Again, it’s worth looking at the broader relationship. Think about how it might affect the other party. Think about how it might affect the stability and longevity of the landlord/tenant relationship.

But if you do want advice on the best ways to maintain those leases - either as a commercial tenant or a commercial landlord - we’re here to lend advice tailored to your situation.

Contact us to talk about your lease situation during COVID-19

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Legal advice for Christchurch businesses during COVID-19

April, 2020

Throughout the COVID-19 lockdown, we’ve been busy providing individuals and businesses with legal advice and support. Some of it is the usual, but most relates in some way to COVID-19 and the law.

In particular, there are a lot of issues Christchurch businesses will need to consider about COVID-19 and its impacts. Here are some of the things we’re bringing to the attention of our clients.

Financial Support

COVID-19 Economic Package

The Government has released a variety of economic responses to the lockdown, with more on the way.

The most significant measure is the COVID-19 Wage Subsidy Scheme, which helps employers and employees of businesses affected by COVID-19. Many businesses have already applied for and received the subsidy, which is paid out as a lump sum to cover a 12-week period.

But it’s vital that employers use the subsidy correctly. If you’re not sure how to apply for the subsidy or ensure you administer it correctly, please get in touch. We’re closely familiar with how the scheme works and how it applies to different businesses.

Talk with us about the Wage Subsidy Scheme

COVID-19 Wage Subsidy for Self-Employed and Contractors

The Wage Subsidy is also available to self-employed people and contractors. Do make sure you’ve applied if you think COVID-19 has affected your income. We can provide you advice about your eligibility and the application process.

Talk with us about advice for self-employed and contractors

ChristchurchNZ Business Support Subsidy for COVID-19

As the first phase of its Economic Recovery Package, ChristchurchNZ is offering a Business Support Subsidy for small to medium sized businesses. This consists of up to a $1000 subsidy to access professional advice about dealing with the economic and resourcing impacts of COVID-19. There is also a full grant of up to $5000 for these services available via funding to the Regional Business Partners Network. The first step in accessing either fund is to register for the Regional Business Partners Network.

Christchurch City Council Rates Payments Deferral for COVID-19

Recognising the financial stress many individuals and businesses are facing, the Christchurch City Council is offering a six month extension on payments for 2019/2020 Rates Instalment 4. The extension is for both business properties and residential properties, subject to meeting certain criteria. Find out more about applying for the extension at the City Council website.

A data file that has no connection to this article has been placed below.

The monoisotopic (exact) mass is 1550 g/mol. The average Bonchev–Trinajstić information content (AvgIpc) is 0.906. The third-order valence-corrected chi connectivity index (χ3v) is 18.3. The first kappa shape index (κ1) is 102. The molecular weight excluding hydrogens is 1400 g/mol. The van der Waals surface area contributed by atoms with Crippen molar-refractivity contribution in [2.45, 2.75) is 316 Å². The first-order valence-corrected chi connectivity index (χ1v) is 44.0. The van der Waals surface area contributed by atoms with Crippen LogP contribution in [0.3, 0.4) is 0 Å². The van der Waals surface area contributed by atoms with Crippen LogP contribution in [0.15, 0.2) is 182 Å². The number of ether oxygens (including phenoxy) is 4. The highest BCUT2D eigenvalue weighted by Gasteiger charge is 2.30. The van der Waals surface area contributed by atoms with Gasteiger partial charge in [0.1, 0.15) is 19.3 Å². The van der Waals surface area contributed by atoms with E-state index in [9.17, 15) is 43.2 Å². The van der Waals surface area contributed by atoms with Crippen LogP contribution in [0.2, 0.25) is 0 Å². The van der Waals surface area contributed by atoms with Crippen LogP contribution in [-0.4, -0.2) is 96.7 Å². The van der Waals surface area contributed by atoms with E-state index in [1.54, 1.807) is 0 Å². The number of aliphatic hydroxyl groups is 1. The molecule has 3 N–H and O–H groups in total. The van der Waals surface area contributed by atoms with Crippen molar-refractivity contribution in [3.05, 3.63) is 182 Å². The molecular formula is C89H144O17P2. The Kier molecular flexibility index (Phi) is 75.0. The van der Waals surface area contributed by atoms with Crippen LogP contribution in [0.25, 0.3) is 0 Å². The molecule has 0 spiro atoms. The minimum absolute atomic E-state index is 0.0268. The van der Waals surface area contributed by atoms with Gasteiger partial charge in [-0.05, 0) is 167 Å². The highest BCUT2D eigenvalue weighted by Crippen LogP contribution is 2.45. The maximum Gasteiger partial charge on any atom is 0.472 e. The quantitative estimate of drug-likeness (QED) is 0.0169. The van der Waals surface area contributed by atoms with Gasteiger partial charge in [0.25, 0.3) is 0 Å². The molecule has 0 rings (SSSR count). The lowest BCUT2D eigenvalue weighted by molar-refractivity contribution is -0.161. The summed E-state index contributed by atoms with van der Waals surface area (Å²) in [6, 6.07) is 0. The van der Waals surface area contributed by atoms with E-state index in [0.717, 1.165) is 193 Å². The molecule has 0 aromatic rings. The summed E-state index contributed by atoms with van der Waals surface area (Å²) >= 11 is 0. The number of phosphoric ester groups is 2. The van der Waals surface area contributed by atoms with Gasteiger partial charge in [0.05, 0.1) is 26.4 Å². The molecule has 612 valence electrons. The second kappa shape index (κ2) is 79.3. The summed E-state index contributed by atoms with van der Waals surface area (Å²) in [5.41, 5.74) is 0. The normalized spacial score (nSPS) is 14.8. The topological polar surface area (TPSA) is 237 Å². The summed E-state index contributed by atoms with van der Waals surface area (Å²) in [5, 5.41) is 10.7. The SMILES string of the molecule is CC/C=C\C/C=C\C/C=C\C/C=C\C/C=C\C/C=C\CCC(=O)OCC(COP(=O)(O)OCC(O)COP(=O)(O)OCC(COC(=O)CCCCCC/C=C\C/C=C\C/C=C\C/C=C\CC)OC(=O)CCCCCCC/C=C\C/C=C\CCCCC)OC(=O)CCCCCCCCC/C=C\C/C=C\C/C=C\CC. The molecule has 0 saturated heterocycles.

Business Banking Support for COVID-19

All major banks are offering some kind of support or relief for businesses facing financial stress due to COVID-19.

The Government’s Business Finance Guarantee Scheme offers small and medium-sized businesses targeted new loans. These are of up to $500,000, for up to three years, for businesses with annual revenue between $250,000 and $80 million. These are still subject to banks’ individual lending processes.

Individual banks are also offering repayment relief for credit card debt and loans, and temporary credit lines and overdrafts. The ways each bank approaches these will differ, so it’s best to arrange a conversation with them. We’ll be available to help with advice or support through the process.

Talk with us about advice for banking arrangements

Companies Act Changes Due to COVID-19

The Government has announced planned temporary changes to the Companies Act intended to help businesses affected by COVID-19. Per their summary, the changes include:

  • Giving directors of companies facing significant liquidity problems because of COVID-19 a ‘safe harbour’ from insolvency duties under the Companies Act,
  • enabling businesses affected by COVID-19 to place existing debts into hibernation until they are able to start trading normally again,
  • allowing the use of electronic signatures where necessary due to COVID-19 restrictions,
  • giving the Registrar of Companies the power to temporarily extend deadlines imposed on companies, incorporated societies, charitable trusts and other entities under legislation, and
  • giving temporary relief for entities that are unable to comply with requirements in their constitutions or rules because of COVID-19.

While the legislation can’t be passed until Parliament sits again, which is likely to be April 28, the changes will apply with retroactive effect.

If you have pressing concerns about your business during COVID-19, please get in touch. We can advise you on these changes and other arrangements that might be beneficial to you.

Talk with us about your business concerns

Electronic Business Contracts

While it’s not possible for us to witness documents in person, we are able to assist with electronic signing and witnessing. Find out more about affidavits, declarations and contracts here.

Contact us with any COVID-19 legal questions for your business